Using Movies to Debate Sign Language
A 1913 film mirrors contemporary conflicts over how best to teach the deaf
As school boards across the country struggle with budget cuts, parents and students can find themselves fighting over issues more political than economic. Case in point: American Sign Language, according to a recent New York Times article, is the fourth most-popular language taught in colleges. (Read the entire Modern Language Association report.)
But as Monica Davey reported in another Times article, several states—including Indiana, Kansas, North Carolina, Oregon, South Dakota and West Virginia—are threatening to reduce funding for state schools for the deaf, limiting the available options for deaf students who want to learn A.S.L. From the story:
Some advocates for the schools now worry that financial concerns could push the debate toward sending deaf children to “mainstream” schools, which would, in the eyes of some, ultimately encourage methods of communication other than American Sign Language.
The conflict between A.S.L. and what some refer to as “oralism,” or a listening and spoken language approach, extends back many years. Schools promoting oralism formed as early as 1867, and a 1880 conference in Milan, the International Congress on Education of the Deaf, voted to ban sign language. Nebraska passed a law in 1913 outlawing sign language. Alexander Graham Bell was one of the most insistent proponents of oralism.
That was the atmosphere behind a remarkable series of films made between 1910 and 1921, under the auspices of the National Association of the Deaf. Formed in 1880, the NAD fought to “preserve, protect and promote the civil, human and linguistic rights of deaf and hard of hearing people,” in particular in the “acquisition, usage, and preservation of American Sign Language.”
“The only way in which this can be done is by means of moving picture films,” wrote George William Veditz. Born in 1861, Veditz lost his hearing at the age of eight due to scarlet fever. Graduating from Gallaudet College as valedictorian in 1884, he became a teacher and later president of the NAD. The Association formed a Motion Picture Committee in 1910 with a mandate to film “excellent examples” of sign language and distribute these movies throughout the country.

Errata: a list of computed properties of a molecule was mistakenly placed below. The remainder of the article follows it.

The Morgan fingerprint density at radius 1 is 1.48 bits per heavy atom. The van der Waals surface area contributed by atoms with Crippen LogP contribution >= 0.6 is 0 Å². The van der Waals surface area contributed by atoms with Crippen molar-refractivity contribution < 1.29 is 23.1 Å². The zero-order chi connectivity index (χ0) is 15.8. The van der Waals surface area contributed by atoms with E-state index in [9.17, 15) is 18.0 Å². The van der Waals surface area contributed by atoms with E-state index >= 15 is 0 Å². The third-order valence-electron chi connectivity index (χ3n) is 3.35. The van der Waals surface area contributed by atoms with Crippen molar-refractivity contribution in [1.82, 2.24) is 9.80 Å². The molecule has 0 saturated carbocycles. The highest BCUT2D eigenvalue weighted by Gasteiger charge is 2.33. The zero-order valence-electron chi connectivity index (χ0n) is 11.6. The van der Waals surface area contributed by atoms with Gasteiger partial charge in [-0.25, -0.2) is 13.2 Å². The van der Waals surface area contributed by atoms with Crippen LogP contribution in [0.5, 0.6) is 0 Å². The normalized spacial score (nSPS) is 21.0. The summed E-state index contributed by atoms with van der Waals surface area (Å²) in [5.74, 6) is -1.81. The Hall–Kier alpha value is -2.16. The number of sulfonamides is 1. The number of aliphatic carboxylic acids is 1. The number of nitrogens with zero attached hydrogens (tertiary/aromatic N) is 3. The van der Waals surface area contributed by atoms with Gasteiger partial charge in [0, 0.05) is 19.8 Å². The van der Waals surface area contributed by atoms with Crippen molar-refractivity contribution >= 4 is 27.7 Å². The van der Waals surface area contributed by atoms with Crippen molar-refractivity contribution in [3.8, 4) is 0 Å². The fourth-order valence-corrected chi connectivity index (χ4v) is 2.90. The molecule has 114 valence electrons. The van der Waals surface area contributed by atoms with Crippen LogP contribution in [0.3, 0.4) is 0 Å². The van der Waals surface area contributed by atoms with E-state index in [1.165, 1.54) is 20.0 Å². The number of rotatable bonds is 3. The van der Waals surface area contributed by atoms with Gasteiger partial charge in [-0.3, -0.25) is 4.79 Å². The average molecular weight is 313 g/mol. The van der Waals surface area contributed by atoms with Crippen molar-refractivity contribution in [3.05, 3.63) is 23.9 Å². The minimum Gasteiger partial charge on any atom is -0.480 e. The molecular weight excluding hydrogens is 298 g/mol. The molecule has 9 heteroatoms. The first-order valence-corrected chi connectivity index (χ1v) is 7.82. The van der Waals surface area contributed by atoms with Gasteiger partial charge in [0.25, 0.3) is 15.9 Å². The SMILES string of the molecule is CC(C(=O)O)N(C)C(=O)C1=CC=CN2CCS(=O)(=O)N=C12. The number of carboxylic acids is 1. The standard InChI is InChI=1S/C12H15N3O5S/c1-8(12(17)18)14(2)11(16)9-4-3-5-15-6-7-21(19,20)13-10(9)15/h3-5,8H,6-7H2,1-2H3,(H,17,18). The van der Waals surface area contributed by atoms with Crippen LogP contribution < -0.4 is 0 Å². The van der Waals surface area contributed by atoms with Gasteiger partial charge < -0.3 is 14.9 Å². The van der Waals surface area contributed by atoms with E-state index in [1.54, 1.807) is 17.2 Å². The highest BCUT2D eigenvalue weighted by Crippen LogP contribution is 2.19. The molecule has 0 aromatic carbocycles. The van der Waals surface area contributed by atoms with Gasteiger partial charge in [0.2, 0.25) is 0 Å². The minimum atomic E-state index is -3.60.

The 14 films produced by the committee are now part of the George W. Veditz Collection at Gallaudet University. All of the titles have historical significance, according to Patti Durr, who blogs about deaf issues at People of the Eye. But Preservation of the Sign Language, which records a 14-minute speech by Veditz (above), may be the most moving. “Veditz is my hero,” Durr wrote me in an e-mail. “I totally adore his foresight and fortitude. If he were alive today he would without a doubt be involved in the exact same issues.”
Even if you do not understand A.S.L., Veditz is a forceful and persuasive presence in Preservation of the Sign Language. As Dr. Carol Padden (the first deaf recipient of a John D. and Catherine T. MacArthur fellowship) wrote, “His hair is parted neatly in the middle, so his face can be clearly seen, and he is careful to sign precisely and in large gestures.”
Dr. Padden has translated Veditz’s speech into written English; Veditz wrote out his own version in a letter some years after the film was made. It was only by comparing the two that I began to appreciate A.S.L. Previously I had thought of sign language as a sort of literal translation of spoken English, with a one-to-one correspondence between spoken words and signs. But I now view A.S.L. as an actual stand-alone language, with its own vocabulary, its own grammar, its own rhetoric.
Take the following signed sentence as an example. Padden translates it as: “But for thirty-three years their teachers have cast them aside and refused to listen to their pleas.” “Cast aside” Veditz signs as “grab-hold-forcefully-push-down.” His written English equivalent: “For thirty-three years their teachers have held them off with a hand of steel.”
Watching Preservation of the Sign Language and the other films in the Veditz Collection connects us directly to battles that are still being waged today. It also gives us a glimpse at some remarkable people who found a way to utilize motion pictures for their own ends.